Sounds of NOLA with Alex

Chickie Wah Wah

James McMurtry

Friday, May 18 at 8:00pm

McMurtry’s father is a novelist and his mother an English professor. So, he decided to join the family business and become a musician. I’m only half kidding when I say this, but it is easy to see where McMurtry gets his songwriting inspiration from. As one of the best songwriters around, it was actually the guitar that took a little bit of getting used to.

He says that he learned everything either by ear or by watching other people. Whatever he did, I’d say it worked. With that said, it did not just happen overnight for McMurtry. He worked as a painter and bartender, performing at open mics when the opportunities presented themselves. When he won the small-town Kerrville Folk Festival New Folk songwriter contest, he caught the eye of John Mellencamp. All of the books and time spent teaching himself the guitar would soon pay off. McMurtry always had a voice and now he had a chance to put it on full display.

He’s now released twelve albums in the last twenty-five years. His commentary is always evolving and each of his albums sends a different message. In 2005, his album Childish Things and the title track took home both Americana album and song of the year, respectively. His smooth, methodical style at times resembles a conversation had between friends more than anything else. The sweetness of his country twang hits you in just the right place and blends perfectly with his slow strumming guitar. McMurtry always doles out exactly what you need, and you might even learn a thing or two along the way.

Childish Things is great, but I like his album Just Us Kids a little bit better:

Chickie Wah Wah

Alvin Youngblood Hart & Muscle Theory

Saturday, May 19 at 9:00pm

Early on, Hart says he learned to, “appreciate MUSIC for what it was….not because it was this or that genre. I have a great disdain for genre segregation. I try to avoid that practice.” I’m glad we both agree on that. This most likely stems from Hart and his family never being rooted in one place.

Born in California, Hart also spent many years of his childhood in the Midwest and in Mississippi. He picked up on the styles and sounds that he liked and forgot about those that he didn’t. Soon, there was an idea, a dream. Instead of playing Pong, Asteroids, or Galaxian, Hart played the guitar. He knew what he wanted to play, how he wanted to play it, and quickly became one of the most formidable country blues musicians around. Naturally, I did exactly what I said I didn’t like and classified Hart as a genre artist. This is far from the case.

Hart plays across many genres, with two other favorites being classic country and rock. In addition to the guitar, Hart also plays the banjo and mandolin. However, he’s a different animal with a guitar in his hands. The seemingly calm ferocity and deftness that he plays with is unmatched by most. As legendary Blues musician Taj Mahal put it better, “The boy has got thunder in his hands.”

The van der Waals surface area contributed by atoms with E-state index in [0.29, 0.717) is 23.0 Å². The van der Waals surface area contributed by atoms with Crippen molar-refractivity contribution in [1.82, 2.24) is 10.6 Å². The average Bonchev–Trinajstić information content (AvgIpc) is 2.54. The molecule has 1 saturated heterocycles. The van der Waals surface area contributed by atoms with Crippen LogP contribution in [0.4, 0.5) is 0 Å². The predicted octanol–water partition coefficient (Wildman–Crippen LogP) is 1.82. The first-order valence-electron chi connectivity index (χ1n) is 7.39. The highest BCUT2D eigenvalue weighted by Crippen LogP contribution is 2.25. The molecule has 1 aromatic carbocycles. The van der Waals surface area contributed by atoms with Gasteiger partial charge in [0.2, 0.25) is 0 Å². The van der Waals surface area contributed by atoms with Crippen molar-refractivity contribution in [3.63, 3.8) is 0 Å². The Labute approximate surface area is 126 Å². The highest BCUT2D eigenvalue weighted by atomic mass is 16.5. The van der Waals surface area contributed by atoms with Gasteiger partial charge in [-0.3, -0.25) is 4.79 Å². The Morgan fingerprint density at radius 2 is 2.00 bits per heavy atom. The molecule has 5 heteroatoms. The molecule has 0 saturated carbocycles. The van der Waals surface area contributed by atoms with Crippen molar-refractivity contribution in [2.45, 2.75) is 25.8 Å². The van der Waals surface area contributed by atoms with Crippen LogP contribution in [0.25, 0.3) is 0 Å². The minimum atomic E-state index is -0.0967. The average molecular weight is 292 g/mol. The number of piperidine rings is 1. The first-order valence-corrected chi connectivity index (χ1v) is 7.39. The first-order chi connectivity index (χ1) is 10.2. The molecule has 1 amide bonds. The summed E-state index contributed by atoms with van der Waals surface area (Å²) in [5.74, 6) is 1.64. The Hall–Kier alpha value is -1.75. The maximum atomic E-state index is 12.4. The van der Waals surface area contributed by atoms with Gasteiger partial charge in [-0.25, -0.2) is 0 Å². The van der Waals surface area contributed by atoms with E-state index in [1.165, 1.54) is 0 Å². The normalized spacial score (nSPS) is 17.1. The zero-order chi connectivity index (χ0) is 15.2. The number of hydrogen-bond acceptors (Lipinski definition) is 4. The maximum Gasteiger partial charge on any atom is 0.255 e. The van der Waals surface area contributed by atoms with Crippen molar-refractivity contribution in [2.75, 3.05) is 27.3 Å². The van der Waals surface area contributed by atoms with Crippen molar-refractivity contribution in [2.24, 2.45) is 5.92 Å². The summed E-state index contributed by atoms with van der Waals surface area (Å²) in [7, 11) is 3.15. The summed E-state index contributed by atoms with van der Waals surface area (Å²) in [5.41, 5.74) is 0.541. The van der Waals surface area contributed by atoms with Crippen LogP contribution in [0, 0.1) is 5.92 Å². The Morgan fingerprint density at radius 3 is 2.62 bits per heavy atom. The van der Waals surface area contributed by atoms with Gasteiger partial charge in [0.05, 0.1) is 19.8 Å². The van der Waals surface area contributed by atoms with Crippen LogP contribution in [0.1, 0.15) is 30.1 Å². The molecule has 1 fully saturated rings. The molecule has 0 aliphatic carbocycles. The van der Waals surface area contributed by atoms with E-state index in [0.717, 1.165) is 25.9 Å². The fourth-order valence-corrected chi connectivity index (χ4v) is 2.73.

Check out Hart’s title track from his most recent album Motivational Speaker:

Saenger Theatre

ZZ Top

Sunday, May 20 at 7:30pm

Go get tickets now while there are still some under $30.

I’m still convinced Billy Gibbons and Dusty Hill trade places with each other when they feel like messing with the audience. Thankfully, Frank Beard kept it simple or else we’d really be lost. If you know ZZ Top, you know exactly what I’m talking about. If you don’t, that’s all the more reason to go see them.

The American rock group has been tearing up stages since 1970. One of the most authentic rock groups of any time period, ZZ Top is deeply rooted in blues. Their name is a tribute to blues legend B.B. King, who was at the “top” of the blues world. ZZ Top took their blues influences and turned it into a genuine rock backed on Gibbons’ guitar prowess.

In addition to their musical mastery, they are known for having some of the best, most clever lyrics. You’ll undoubtedly catch one of their many double entendres in any of their top songs. I would argue they have one of the best, unique sounds of any rock group. As Michael “Cub” Koda described, “As genuine roots musicians, they have few peers.” Few have also reached the success that the trio has.

ZZ Top has eleven gold, seven platinum, and three multi-platinum albums. On top of that, they won award after award in the 1980s for their music videos and were inducted into the Rock and Roll Hall of Fame in 2004. To me, the biggest honor was from the Texas House of Representatives, who deemed the Houston group “Official Heroes of the State of Texas.” It’ll be a sad day in music when they decide to stop playing or if they shave their beards. Thankfully, these guys are rocking just as hard as ever, and they still have their iconic look.

You can’t go wrong with any of these: 


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